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Colorado could make history by funding cannabis research 

Medical mari-money

Colorado media have lately been flush with stories of how the oil derived from certain strains of marijuana is having a positive effect on epileptic children. Now, likely for the first time in American history, a state will actually fund the research to back up that kind of anecdotal evidence.

That assumes, of course, that the $7 million allocated in Gov. John Hickenlooper's 2014 budget — plus $84,656 to pay for a full-time fund administrator — actually passes legislative muster during the upcoming session. But should it, grants sized between $500,000 and $1 million would be available to universities, research hospitals, foundations and the like to study cannabis' effect on maladies like epilepsy and post-traumatic stress disorder, or the effect of marijuana in infant brain development.

"The impetus is that we have about $13 million in the Medical Marijuana [Program] Cash Fund, and it needs to be used for purposes that relate to the people who paid for their medical-marijuana cards," says Henry Sobanet, director of the Governor's Office of State Planning and Budgeting, in an interview with the Indy. "And the impetus really was that now there appears to be ways where legitimate research can be conducted on the use of cannabis or marijuana for medical purposes."

PTSD and pot have been linked in these parts for a while. Brian Vicente, executive director of advocacy group Sensible Colorado and co-author of Amendment 64, twice in the last three years has applied to the Colorado Board of Health for the condition to be added to the state's list of cannabis-treatable ailments. Those petitions have been rejected both times.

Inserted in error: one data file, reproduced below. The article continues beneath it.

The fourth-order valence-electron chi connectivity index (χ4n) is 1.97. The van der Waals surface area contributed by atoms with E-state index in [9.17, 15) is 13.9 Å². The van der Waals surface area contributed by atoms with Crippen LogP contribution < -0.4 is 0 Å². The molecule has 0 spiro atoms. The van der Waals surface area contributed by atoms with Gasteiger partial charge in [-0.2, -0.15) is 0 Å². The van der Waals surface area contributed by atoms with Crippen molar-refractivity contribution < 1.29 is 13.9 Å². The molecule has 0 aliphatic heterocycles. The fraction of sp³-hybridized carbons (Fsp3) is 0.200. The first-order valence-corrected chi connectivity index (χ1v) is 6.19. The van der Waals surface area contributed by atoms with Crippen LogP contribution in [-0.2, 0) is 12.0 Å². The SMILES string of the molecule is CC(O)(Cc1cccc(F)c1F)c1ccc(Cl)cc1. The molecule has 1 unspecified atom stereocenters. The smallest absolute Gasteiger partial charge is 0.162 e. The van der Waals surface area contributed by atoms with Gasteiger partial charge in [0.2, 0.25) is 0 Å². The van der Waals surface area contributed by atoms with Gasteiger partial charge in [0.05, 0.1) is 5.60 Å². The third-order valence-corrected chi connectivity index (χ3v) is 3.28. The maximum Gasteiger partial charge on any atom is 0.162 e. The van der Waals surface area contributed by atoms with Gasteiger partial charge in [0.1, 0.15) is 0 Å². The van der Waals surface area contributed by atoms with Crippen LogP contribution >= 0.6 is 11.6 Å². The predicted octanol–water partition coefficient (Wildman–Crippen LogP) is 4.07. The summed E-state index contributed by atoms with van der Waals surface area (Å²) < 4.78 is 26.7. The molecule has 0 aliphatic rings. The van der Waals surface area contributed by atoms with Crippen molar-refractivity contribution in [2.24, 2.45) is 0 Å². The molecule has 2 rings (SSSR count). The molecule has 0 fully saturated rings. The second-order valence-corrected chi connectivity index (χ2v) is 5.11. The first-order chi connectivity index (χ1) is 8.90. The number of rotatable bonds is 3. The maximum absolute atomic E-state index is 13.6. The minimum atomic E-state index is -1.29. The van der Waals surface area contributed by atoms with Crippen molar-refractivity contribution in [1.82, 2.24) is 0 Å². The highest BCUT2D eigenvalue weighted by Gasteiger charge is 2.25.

"We hear from veterans every day, or quite often at Sensible Colorado, that say that this helps them," Vicente told us in 2012. "So, we feel it's compelling both scientifically and morally."

University of Colorado at Colorado Springs professor Robert Melamede agrees, arguing that "our existing policies are literally killing veterans.

"And even though I'm an old hippie," he says, "I find that incredibly offensive. ... We've got veterans killing themselves every 60 or 90 minutes. It's ridiculous."

Melamede, who also runs an infused-products company called Cannabis Science, says he's a likely candidate to apply for a grant to launch a PTSD-related study, should the fund make it to life. Other organizations contacted for this story — like the research arm of University of Colorado Health, which leases Memorial Hospital — said no plans for a medical study would be made until the money was available.

The budget request says that, once passed into law, it would probably be July 2014 before the Colorado Department of Public Health and Environment could issue any requests for proposals. No matter what, though, Sobanet says now seems to be a ripe time for "legitimate research."

"It's interesting, and I think we've seen these stories about people moving here, with the oil and the epilepsy," he says. "So yeah, I think if this works, it seems exciting that there could be treatments that come from a plant.

"[And] this is more on a personal note: These stories are fairly heartwarming — they appear to be providing a lot of relief. So, I think, for scientists that investigate these treatments, it's an exciting opportunity."

bryce@csindy.com

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